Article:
Regulator: Boeing 737 MAX expected to return to European market in first quarter

Patrick Ky, president of the European Aviation Safety Agency (EASA), said Monday that Boeing’s grounded 737 MAX is expected to resume service in Europe in the first quarter of 2020. Although European regulators are expected to approve it in January, preparations by governments and airlines could delay commercial flights for another two months, Mr. Kisaid said.

监管机构:波音737 MAX有望明年一季度重返欧洲市场

“If training and coordination with EU member states are needed to ensure that everyone does the same thing at the same time, it will take a little time,” Kie said. That’s why I said the first quarter of 2020. ”

Boeing has said it plans to return the 737 MAX to fly by the end of 2019. Previously, Boeing modified the 737 MAX’s software.

In the five months from October 2018 to March this year, 346 people were killed in a series of Boeing 737 MAX series crashes at Lion Air Indonesia and Ethiopian Airlines. In the wake of two fatal crashes, airlines around the world have suspended the use of the aircraft.

In addition to the damage to Boeing, the suspension swastheired on the airline’s customers, as hundreds of planes are now stranded on the tarmac and unable to enforce the law.

Ryanair, one of Boeing’s biggest customers and a low-cost carrier, said on Monday it expected the 737 MAX delivery date to be further delayed and its growth rate reduced by 2020.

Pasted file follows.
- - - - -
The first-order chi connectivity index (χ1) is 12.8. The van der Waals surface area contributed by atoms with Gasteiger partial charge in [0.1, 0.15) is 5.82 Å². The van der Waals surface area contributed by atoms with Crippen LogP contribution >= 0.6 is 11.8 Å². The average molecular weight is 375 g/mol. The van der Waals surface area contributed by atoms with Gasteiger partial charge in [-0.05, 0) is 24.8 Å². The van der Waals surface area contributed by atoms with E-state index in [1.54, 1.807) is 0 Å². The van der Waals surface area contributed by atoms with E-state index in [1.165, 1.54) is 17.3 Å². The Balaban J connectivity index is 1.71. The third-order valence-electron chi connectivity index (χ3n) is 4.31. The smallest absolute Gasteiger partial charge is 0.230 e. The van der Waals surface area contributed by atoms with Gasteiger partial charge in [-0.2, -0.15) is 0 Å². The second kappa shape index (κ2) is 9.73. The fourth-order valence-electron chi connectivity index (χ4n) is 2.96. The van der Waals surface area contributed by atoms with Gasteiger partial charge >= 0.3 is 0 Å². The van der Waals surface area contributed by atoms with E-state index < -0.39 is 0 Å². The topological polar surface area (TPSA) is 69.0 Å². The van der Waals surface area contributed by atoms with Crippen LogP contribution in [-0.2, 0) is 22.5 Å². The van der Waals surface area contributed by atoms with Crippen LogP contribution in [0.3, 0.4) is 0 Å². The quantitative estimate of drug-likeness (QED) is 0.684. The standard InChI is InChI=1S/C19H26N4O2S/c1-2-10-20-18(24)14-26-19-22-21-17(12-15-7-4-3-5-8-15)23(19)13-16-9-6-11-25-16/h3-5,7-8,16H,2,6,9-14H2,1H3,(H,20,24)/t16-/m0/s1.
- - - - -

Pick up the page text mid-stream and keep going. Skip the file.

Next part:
The European Aviation Safety Agency also plans to conduct its own inspection procedures, including simulators and flight tests, before the 737 MAX resumes flights in Europe.

“A lot of work has been done on the design of the software, ” says Kei. But he added: “We think there is still some work to be done.” ”

Kie would not elaborate on whether regulators would require additional simulator training for pilots of the 737 MAX, which would increase delays and costs for many airline customers.

He said the decision could only be made after the EU Aviation Safety Agency’s own simulators and flight tests.

He added that European regulators wanted to complete a detailed software review by the end of the month and then conduct flight tests in December “if all goes well”.

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